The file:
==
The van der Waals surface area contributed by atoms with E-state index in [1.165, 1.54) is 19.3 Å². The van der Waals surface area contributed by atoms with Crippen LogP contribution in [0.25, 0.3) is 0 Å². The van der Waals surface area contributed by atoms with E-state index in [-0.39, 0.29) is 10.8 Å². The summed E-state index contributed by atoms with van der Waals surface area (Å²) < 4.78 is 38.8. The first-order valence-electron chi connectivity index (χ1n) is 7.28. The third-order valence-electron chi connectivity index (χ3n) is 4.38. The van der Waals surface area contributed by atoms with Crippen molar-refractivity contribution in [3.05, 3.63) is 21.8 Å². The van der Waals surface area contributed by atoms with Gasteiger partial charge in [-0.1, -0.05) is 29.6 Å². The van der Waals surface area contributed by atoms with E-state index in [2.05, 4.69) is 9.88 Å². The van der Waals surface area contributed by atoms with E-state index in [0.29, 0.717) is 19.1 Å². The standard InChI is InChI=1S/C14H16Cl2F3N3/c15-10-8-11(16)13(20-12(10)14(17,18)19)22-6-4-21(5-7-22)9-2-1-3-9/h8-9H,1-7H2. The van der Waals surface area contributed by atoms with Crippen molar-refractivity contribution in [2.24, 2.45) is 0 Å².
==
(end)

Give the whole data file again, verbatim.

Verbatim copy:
The van der Waals surface area contributed by atoms with E-state index in [1.165, 1.54) is 19.3 Å². The van der Waals surface area contributed by atoms with Crippen LogP contribution in [0.25, 0.3) is 0 Å². The van der Waals surface area contributed by atoms with E-state index in [-0.39, 0.29) is 10.8 Å². The summed E-state index contributed by atoms with van der Waals surface area (Å²) < 4.78 is 38.8. The first-order valence-electron chi connectivity index (χ1n) is 7.28. The third-order valence-electron chi connectivity index (χ3n) is 4.38. The van der Waals surface area contributed by atoms with Crippen molar-refractivity contribution in [3.05, 3.63) is 21.8 Å². The van der Waals surface area contributed by atoms with Gasteiger partial charge in [-0.1, -0.05) is 29.6 Å². The van der Waals surface area contributed by atoms with E-state index in [2.05, 4.69) is 9.88 Å². The van der Waals surface area contributed by atoms with E-state index in [0.29, 0.717) is 19.1 Å². The standard InChI is InChI=1S/C14H16Cl2F3N3/c15-10-8-11(16)13(20-12(10)14(17,18)19)22-6-4-21(5-7-22)9-2-1-3-9/h8-9H,1-7H2. The van der Waals surface area contributed by atoms with Crippen molar-refractivity contribution in [2.24, 2.45) is 0 Å².